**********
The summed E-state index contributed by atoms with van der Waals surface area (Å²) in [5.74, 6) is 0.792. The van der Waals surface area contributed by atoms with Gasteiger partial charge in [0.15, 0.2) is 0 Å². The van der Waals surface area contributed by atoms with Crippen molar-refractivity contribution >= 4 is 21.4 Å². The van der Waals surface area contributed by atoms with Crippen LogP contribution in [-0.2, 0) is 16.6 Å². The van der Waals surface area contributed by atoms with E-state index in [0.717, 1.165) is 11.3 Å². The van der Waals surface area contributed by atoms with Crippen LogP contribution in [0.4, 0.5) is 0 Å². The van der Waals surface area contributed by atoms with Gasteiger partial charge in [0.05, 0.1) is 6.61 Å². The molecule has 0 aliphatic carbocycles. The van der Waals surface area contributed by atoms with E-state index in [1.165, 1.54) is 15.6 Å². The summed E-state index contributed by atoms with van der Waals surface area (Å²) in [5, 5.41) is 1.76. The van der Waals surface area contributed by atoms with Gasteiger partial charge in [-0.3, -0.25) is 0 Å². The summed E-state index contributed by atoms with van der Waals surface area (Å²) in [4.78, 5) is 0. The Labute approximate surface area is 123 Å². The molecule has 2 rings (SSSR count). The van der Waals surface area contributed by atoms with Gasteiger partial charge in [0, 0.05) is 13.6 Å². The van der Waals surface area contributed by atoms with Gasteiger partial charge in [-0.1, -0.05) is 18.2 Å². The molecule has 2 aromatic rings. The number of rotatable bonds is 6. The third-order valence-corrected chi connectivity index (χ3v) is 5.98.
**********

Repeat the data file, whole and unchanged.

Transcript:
The summed E-state index contributed by atoms with van der Waals surface area (Å²) in [5.74, 6) is 0.792. The van der Waals surface area contributed by atoms with Gasteiger partial charge in [0.15, 0.2) is 0 Å². The van der Waals surface area contributed by atoms with Crippen molar-refractivity contribution >= 4 is 21.4 Å². The van der Waals surface area contributed by atoms with Crippen LogP contribution in [-0.2, 0) is 16.6 Å². The van der Waals surface area contributed by atoms with E-state index in [0.717, 1.165) is 11.3 Å². The van der Waals surface area contributed by atoms with Crippen LogP contribution in [0.4, 0.5) is 0 Å². The van der Waals surface area contributed by atoms with Gasteiger partial charge in [0.05, 0.1) is 6.61 Å². The molecule has 0 aliphatic carbocycles. The van der Waals surface area contributed by atoms with E-state index in [1.165, 1.54) is 15.6 Å². The summed E-state index contributed by atoms with van der Waals surface area (Å²) in [5, 5.41) is 1.76. The van der Waals surface area contributed by atoms with Gasteiger partial charge in [-0.3, -0.25) is 0 Å². The summed E-state index contributed by atoms with van der Waals surface area (Å²) in [4.78, 5) is 0. The Labute approximate surface area is 123 Å². The molecule has 2 rings (SSSR count). The van der Waals surface area contributed by atoms with Gasteiger partial charge in [0, 0.05) is 13.6 Å². The van der Waals surface area contributed by atoms with Gasteiger partial charge in [-0.1, -0.05) is 18.2 Å². The molecule has 2 aromatic rings. The number of rotatable bonds is 6. The third-order valence-corrected chi connectivity index (χ3v) is 5.98.